“You don’t know the first thing about being a parent. It must be so hard when you have a child like that”
“Yes, I am sure it is. In Vermont did you see that dribbling autistic kid in the breakfast room. The mum was so prim and proper at the omelette counter and then she walked back to the table and I saw the way she had to deal with the idiot child. I felt so sorry for her. She had such dignity and poise and yet it seemed like the bane of her existence”
“It was autistic, it wasn’t an idiot”
The noise began again. It rose up above the noise of the café as though it was winding itself up towards a crescendo. But it was not a crescendo, for when it reached the top; it just hovered there, squealing again and again. Sam’s face went red and he put his hands to his forehead.
“Let’s just go” said Kate. “They will cancel the order”.
“No, I need to see it first.” Sam stood up.
“Sit down, don’t make a scene”
“I just need to see it”.
Sam, in his Sunday Christening best crossed the café and walked past the counter to see the noise was emanating from. He walked back to his seat and sat down.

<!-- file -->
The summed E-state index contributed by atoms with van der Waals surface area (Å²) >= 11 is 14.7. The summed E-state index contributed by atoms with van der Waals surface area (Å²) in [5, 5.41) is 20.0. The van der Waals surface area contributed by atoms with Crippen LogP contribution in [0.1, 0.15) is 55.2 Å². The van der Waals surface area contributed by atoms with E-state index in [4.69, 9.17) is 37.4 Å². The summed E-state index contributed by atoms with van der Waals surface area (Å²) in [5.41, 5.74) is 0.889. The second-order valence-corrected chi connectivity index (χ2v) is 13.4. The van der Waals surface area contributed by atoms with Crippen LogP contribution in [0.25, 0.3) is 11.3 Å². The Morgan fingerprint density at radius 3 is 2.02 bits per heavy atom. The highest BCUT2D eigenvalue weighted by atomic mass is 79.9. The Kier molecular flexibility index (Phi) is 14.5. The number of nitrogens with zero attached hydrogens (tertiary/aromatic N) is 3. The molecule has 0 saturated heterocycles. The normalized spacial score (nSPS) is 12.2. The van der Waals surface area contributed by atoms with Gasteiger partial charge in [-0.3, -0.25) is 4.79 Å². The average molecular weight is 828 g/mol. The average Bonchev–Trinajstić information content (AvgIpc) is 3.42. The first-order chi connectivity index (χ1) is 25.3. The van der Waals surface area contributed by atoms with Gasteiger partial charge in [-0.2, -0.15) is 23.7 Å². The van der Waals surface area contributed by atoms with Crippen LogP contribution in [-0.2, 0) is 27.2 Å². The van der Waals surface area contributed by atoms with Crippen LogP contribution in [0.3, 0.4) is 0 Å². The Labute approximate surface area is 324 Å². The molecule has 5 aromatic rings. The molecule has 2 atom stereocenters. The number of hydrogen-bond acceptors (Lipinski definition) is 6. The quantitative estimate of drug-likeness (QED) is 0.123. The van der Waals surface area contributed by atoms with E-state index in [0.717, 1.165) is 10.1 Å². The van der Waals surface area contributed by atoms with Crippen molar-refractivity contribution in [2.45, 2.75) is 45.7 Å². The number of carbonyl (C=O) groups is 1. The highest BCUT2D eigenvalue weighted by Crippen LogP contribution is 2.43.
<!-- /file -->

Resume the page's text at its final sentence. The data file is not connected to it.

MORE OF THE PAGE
“I know that family over there” said Kate. “That’s the father of a friend of mine, Jess, you haven’t met her yet. She was in my swim team. Did you see them?”
“A pack of…. No, they are more likely Indians. I can’t tell the difference. I am going to say something Kate. I have to say something. I come here all the time, I pay hand over fist to eat at this café. Oskar gets three tables a week out of us. I don’t want to not say anything.”
“Just don’t do it. You will regret it, I promise. It’s not your position to say anything”.
“Why not? And just sit here copping it sweet. No, fuck it, it’s my Sunday too”.
Sam got up, he looked around the room, and he said to himself “I am not doing this for myself alone, this is for everyone. This is a selfless act, not a selfish one. I am right.” With that thought streaming past him imperceptibly and requiring no double-checking, he walked himself across the room, pulling his collar tight around his neck and running his hand through his longish brown hair. He walked straight up to the table.
“Excuse me! Excuse me! You are going to need to do something about your child. Either take it for another walk, as you did earlier, which clearly worked. Or find another solution. But this is my Sunday morning too and I don’t want to hear your child screeching.”
The husband raised his head up from the table. Same quickly surveyed the table and saw now clearly the mother, the father, the young dark boy and the little girl who now stopped crying.
“Just chill out mate!” retorted the father.